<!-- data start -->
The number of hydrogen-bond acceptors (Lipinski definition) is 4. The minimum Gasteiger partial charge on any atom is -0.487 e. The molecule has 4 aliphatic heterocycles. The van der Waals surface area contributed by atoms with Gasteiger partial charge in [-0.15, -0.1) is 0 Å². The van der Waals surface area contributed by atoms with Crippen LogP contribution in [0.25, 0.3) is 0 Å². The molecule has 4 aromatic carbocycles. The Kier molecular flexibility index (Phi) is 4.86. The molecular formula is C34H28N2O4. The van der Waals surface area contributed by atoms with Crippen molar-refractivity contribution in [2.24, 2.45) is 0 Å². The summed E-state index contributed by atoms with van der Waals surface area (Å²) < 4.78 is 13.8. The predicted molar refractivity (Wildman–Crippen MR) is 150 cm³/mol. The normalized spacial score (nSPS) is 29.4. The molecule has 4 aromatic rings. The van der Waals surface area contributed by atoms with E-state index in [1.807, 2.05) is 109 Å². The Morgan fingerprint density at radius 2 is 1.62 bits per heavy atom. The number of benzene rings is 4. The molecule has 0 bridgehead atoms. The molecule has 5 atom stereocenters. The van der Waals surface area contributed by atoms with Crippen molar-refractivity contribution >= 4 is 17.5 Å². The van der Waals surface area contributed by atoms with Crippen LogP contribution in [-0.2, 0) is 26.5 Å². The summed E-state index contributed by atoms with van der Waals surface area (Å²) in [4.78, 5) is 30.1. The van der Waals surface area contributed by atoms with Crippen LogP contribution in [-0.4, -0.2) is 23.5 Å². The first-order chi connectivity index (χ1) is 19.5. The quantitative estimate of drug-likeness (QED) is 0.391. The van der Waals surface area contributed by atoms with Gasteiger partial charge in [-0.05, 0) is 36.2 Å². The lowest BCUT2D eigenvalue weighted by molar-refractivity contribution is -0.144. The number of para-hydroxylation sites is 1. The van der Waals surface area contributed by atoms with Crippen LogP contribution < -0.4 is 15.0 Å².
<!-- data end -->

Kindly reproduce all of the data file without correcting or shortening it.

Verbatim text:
The number of hydrogen-bond acceptors (Lipinski definition) is 4. The minimum Gasteiger partial charge on any atom is -0.487 e. The molecule has 4 aliphatic heterocycles. The van der Waals surface area contributed by atoms with Gasteiger partial charge in [-0.15, -0.1) is 0 Å². The van der Waals surface area contributed by atoms with Crippen LogP contribution in [0.25, 0.3) is 0 Å². The molecule has 4 aromatic carbocycles. The Kier molecular flexibility index (Phi) is 4.86. The molecular formula is C34H28N2O4. The van der Waals surface area contributed by atoms with Crippen molar-refractivity contribution in [2.24, 2.45) is 0 Å². The summed E-state index contributed by atoms with van der Waals surface area (Å²) < 4.78 is 13.8. The predicted molar refractivity (Wildman–Crippen MR) is 150 cm³/mol. The normalized spacial score (nSPS) is 29.4. The molecule has 4 aromatic rings. The van der Waals surface area contributed by atoms with E-state index in [1.807, 2.05) is 109 Å². The Morgan fingerprint density at radius 2 is 1.62 bits per heavy atom. The number of benzene rings is 4. The molecule has 0 bridgehead atoms. The molecule has 5 atom stereocenters. The van der Waals surface area contributed by atoms with Crippen molar-refractivity contribution >= 4 is 17.5 Å². The van der Waals surface area contributed by atoms with Crippen LogP contribution in [-0.2, 0) is 26.5 Å². The summed E-state index contributed by atoms with van der Waals surface area (Å²) in [4.78, 5) is 30.1. The van der Waals surface area contributed by atoms with Crippen LogP contribution in [-0.4, -0.2) is 23.5 Å². The first-order chi connectivity index (χ1) is 19.5. The quantitative estimate of drug-likeness (QED) is 0.391. The van der Waals surface area contributed by atoms with Gasteiger partial charge in [-0.05, 0) is 36.2 Å². The lowest BCUT2D eigenvalue weighted by molar-refractivity contribution is -0.144. The number of para-hydroxylation sites is 1. The van der Waals surface area contributed by atoms with Crippen LogP contribution < -0.4 is 15.0 Å².